Your employees will learn to respect you as they know that you’ll always be there to help them, especially if they face unexpected and new challenges. Once this bond is sealed, they will become more loyal to the company. 
A strong feedback culture like Klook’s is a great example of how organisation-wide trust can be established even when working remotely. Klook promotes regular check-ins between employees and supervisors, not just to discuss work KPIs, but also issues at home that may be impeding productivity.

Optimise Digital Tools To Improve Productivity

Even though you trust your staff to be productive, you’ll still need results to show your boss, especially when it’s time to talk about pay raises and promotions. 
Digital tools can help you in many ways here, such as team collaboration, communication and upskilling. Since your employees can access these tools from anywhere, all you need to do is ensure they are using them actively so that you can track the data and results from your end. 

Cloud-based collaboration tools

Most of us are already used to using cloud-based collaboration tools during the pandemic. Google Suite and Microsoft Office allow employees to work on the same document together from wherever they are. As an organisation, you can achieve better collaboration and efficiency when your team members are able to work on the same platform or project - regardless of where they are working from.
Besides presentation decks and Excel sheets, you can also use project management boards like JIRA, and other Monday alternative to keep track of project progress and deadlines across the team. Managers can use these digital boards to distribute the workload fairly across the team and ensure that all projects are properly tracked, assigned and completed to stipulated deadlines. 

Communication platforms 

The capacity to communicate effectively and clearly with someone is one of the most in-demand soft skills and there’s a reason for it. 
Working from home limits the opportunities to train our communication skills. We are unable to read body language or accurately understand the tone when reading emails and messages. When a person is very straightforward in the way they write emails, they may be misunderstood as being too blunt or aggressive. 
This is why all employees need to learn how to communicate clearly in emails, messages and video conferences. Communicating on digital platforms requires a different approach. To some extent, you may need to over-explain yourself and give very clear instructions to reduce the possibility of miscommunication. Employees should also learn how to ask questions and clarify whether their understanding of the task is correct. 
There are also many ways we can collaborate even when we are all working remotely. Many video conferencing solutions such as Zoom and Google Meets offer fun functions such as polls and quizzes. As a manager, you can also create breakout sessions for brainstorming sessions with the team. When used effectively, these tools can help build better camaraderie and engagement among team members, which would further help them become better at communicating with one another.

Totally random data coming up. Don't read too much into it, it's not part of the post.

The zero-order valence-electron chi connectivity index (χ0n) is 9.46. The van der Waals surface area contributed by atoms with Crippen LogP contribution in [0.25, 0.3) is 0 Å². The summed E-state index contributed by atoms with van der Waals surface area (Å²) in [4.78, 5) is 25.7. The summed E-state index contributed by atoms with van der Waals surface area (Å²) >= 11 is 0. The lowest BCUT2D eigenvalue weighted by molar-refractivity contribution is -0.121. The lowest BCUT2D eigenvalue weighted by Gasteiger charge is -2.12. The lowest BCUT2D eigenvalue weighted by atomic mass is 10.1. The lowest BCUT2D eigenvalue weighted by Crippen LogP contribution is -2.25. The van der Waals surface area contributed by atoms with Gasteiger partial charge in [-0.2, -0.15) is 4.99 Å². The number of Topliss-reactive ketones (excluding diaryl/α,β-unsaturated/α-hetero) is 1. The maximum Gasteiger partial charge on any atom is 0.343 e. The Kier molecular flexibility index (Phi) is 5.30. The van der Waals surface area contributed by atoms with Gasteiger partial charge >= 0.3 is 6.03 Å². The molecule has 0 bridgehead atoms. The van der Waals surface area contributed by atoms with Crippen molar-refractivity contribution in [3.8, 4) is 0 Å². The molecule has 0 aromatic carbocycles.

Better communication creates more transparency and clarity among the workforce, which would lead to a more productive workforce. Everyone knows what they are supposed to do, leaving little room for second guesses. 
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Learning and development

One of the best ways to improve productivity and engage with your employees is through training and development. Many employees are turning to Reddit, YouTube or Coursera to learn how to use Excel functions or new softwares. Even TikTok users are sharing free software such as Notion, and showing how to use the best Notion widgets for productivity, as well as tips on uncommon functions people can try out on Powerpoint to create videos and gifs.
As organisations forge ahead with their digital plans, they would need to continue offering such exciting opportunities and channels for learning. As a manager, you should also encourage and empower your employees to take charge of their own upskilling. 
Randstad conducts “train the trainer” sessions where subject matter experts within the organisation share their knowledge to help others become better. Subjects could include personal online branding or hybrid work management. Other companies also offer sponsorship or scholarship programmes to encourage more employees to get certified.

Be Agile and Flexible in How You Measure and Drive Workplace Productivity

Implementing hybrid work will be a challenge faced by most business leaders around the world. Many of us are still on a discovery journey to find out what works best for our culture, and it takes time to experiment. There will be failed attempts, but we must be able to learn quickly from them and forge ahead. 

Read This Before You go: 6 Ways to Efficiently Evaluate Work-From-Home Employees

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In his remit as the Head of Operations in Randstad Malaysia, Fahad Naeem manages business strategies and finances, as well as local operations in talent recruitment and HR solutions. Naeem has 10 years of experience in the HR industry and specialises in technology recruitment. He also avidly keeps track and shares the latest developments in technology and employment with his clients and candidates.